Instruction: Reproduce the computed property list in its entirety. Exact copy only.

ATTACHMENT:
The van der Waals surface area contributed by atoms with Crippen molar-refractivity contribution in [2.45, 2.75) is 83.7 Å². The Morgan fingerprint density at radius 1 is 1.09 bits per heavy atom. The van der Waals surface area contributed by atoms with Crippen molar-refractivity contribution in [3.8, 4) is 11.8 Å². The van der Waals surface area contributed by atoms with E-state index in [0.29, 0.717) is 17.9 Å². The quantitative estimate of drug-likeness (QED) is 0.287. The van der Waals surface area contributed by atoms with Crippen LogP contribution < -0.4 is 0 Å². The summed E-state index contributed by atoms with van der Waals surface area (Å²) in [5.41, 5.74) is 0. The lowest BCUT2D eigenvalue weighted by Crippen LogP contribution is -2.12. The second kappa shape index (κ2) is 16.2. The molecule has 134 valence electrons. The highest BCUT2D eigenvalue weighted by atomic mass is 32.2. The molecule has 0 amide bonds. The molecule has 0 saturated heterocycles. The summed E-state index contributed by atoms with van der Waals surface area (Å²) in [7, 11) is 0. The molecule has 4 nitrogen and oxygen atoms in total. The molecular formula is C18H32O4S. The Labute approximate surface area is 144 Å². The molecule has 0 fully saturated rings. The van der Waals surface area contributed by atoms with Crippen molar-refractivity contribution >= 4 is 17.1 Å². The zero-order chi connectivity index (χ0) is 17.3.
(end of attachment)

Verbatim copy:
The van der Waals surface area contributed by atoms with Crippen molar-refractivity contribution in [2.45, 2.75) is 83.7 Å². The Morgan fingerprint density at radius 1 is 1.09 bits per heavy atom. The van der Waals surface area contributed by atoms with Crippen molar-refractivity contribution in [3.8, 4) is 11.8 Å². The van der Waals surface area contributed by atoms with E-state index in [0.29, 0.717) is 17.9 Å². The quantitative estimate of drug-likeness (QED) is 0.287. The van der Waals surface area contributed by atoms with Crippen LogP contribution < -0.4 is 0 Å². The summed E-state index contributed by atoms with van der Waals surface area (Å²) in [5.41, 5.74) is 0. The lowest BCUT2D eigenvalue weighted by Crippen LogP contribution is -2.12. The second kappa shape index (κ2) is 16.2. The molecule has 134 valence electrons. The highest BCUT2D eigenvalue weighted by atomic mass is 32.2. The molecule has 0 amide bonds. The molecule has 0 saturated heterocycles. The summed E-state index contributed by atoms with van der Waals surface area (Å²) in [7, 11) is 0. The molecule has 4 nitrogen and oxygen atoms in total. The molecular formula is C18H32O4S. The Labute approximate surface area is 144 Å². The molecule has 0 fully saturated rings. The van der Waals surface area contributed by atoms with Crippen molar-refractivity contribution >= 4 is 17.1 Å². The zero-order chi connectivity index (χ0) is 17.3.